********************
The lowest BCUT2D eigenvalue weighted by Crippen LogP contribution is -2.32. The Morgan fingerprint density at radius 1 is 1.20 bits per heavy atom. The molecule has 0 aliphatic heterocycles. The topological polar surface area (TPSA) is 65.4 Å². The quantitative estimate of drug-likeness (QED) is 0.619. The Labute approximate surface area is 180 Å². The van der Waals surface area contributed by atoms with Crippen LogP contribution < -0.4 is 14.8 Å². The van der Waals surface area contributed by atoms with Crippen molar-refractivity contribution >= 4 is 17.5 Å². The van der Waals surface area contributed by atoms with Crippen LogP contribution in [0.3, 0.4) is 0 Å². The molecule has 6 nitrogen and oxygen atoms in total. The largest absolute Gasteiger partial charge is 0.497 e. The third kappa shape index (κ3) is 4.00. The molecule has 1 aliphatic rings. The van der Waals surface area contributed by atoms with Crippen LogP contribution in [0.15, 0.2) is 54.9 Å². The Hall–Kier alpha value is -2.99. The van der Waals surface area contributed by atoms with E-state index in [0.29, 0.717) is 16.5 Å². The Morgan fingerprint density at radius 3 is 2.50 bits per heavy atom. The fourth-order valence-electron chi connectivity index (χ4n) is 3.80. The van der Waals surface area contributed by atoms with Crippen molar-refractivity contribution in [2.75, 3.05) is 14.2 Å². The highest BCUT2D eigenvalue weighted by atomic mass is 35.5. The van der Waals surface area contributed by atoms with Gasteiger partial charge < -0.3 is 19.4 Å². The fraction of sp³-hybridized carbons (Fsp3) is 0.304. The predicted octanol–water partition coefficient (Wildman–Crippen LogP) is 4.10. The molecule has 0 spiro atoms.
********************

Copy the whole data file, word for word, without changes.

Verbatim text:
The lowest BCUT2D eigenvalue weighted by Crippen LogP contribution is -2.32. The Morgan fingerprint density at radius 1 is 1.20 bits per heavy atom. The molecule has 0 aliphatic heterocycles. The topological polar surface area (TPSA) is 65.4 Å². The quantitative estimate of drug-likeness (QED) is 0.619. The Labute approximate surface area is 180 Å². The van der Waals surface area contributed by atoms with Crippen LogP contribution < -0.4 is 14.8 Å². The van der Waals surface area contributed by atoms with Crippen molar-refractivity contribution >= 4 is 17.5 Å². The van der Waals surface area contributed by atoms with Crippen LogP contribution in [0.3, 0.4) is 0 Å². The molecule has 6 nitrogen and oxygen atoms in total. The largest absolute Gasteiger partial charge is 0.497 e. The third kappa shape index (κ3) is 4.00. The molecule has 1 aliphatic rings. The van der Waals surface area contributed by atoms with Crippen LogP contribution in [0.15, 0.2) is 54.9 Å². The Hall–Kier alpha value is -2.99. The van der Waals surface area contributed by atoms with E-state index in [0.29, 0.717) is 16.5 Å². The Morgan fingerprint density at radius 3 is 2.50 bits per heavy atom. The fourth-order valence-electron chi connectivity index (χ4n) is 3.80. The van der Waals surface area contributed by atoms with Crippen molar-refractivity contribution in [2.75, 3.05) is 14.2 Å². The highest BCUT2D eigenvalue weighted by atomic mass is 35.5. The van der Waals surface area contributed by atoms with Gasteiger partial charge < -0.3 is 19.4 Å². The fraction of sp³-hybridized carbons (Fsp3) is 0.304. The predicted octanol–water partition coefficient (Wildman–Crippen LogP) is 4.10. The molecule has 0 spiro atoms.